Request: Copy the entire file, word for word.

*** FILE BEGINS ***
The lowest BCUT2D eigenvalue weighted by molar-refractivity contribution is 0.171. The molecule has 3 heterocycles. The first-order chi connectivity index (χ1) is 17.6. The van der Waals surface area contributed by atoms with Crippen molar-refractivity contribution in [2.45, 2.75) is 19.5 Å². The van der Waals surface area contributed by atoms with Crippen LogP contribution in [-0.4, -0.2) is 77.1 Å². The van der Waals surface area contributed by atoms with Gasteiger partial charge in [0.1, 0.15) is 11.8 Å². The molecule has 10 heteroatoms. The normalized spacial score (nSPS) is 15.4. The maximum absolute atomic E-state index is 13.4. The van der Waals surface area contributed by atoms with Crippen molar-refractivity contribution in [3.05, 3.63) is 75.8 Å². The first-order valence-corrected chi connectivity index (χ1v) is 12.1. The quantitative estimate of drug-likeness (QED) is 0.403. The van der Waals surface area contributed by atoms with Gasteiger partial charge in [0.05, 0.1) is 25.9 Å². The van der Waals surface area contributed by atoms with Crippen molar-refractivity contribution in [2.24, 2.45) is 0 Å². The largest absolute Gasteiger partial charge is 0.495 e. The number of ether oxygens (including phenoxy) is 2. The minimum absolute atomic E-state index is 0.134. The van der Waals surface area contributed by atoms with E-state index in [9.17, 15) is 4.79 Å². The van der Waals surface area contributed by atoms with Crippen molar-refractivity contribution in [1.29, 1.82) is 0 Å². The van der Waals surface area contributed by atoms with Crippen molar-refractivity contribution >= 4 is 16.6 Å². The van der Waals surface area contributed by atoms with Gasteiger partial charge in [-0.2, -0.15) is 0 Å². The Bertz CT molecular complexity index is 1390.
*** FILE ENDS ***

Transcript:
The lowest BCUT2D eigenvalue weighted by molar-refractivity contribution is 0.171. The molecule has 3 heterocycles. The first-order chi connectivity index (χ1) is 17.6. The van der Waals surface area contributed by atoms with Crippen molar-refractivity contribution in [2.45, 2.75) is 19.5 Å². The van der Waals surface area contributed by atoms with Crippen LogP contribution in [-0.4, -0.2) is 77.1 Å². The van der Waals surface area contributed by atoms with Gasteiger partial charge in [0.1, 0.15) is 11.8 Å². The molecule has 10 heteroatoms. The normalized spacial score (nSPS) is 15.4. The maximum absolute atomic E-state index is 13.4. The van der Waals surface area contributed by atoms with Crippen molar-refractivity contribution in [3.05, 3.63) is 75.8 Å². The first-order valence-corrected chi connectivity index (χ1v) is 12.1. The quantitative estimate of drug-likeness (QED) is 0.403. The van der Waals surface area contributed by atoms with Gasteiger partial charge in [0.05, 0.1) is 25.9 Å². The van der Waals surface area contributed by atoms with Crippen molar-refractivity contribution in [2.24, 2.45) is 0 Å². The largest absolute Gasteiger partial charge is 0.495 e. The number of ether oxygens (including phenoxy) is 2. The minimum absolute atomic E-state index is 0.134. The van der Waals surface area contributed by atoms with E-state index in [9.17, 15) is 4.79 Å². The van der Waals surface area contributed by atoms with Crippen molar-refractivity contribution in [1.29, 1.82) is 0 Å². The van der Waals surface area contributed by atoms with Crippen molar-refractivity contribution >= 4 is 16.6 Å². The van der Waals surface area contributed by atoms with Gasteiger partial charge in [-0.2, -0.15) is 0 Å². The Bertz CT molecular complexity index is 1390.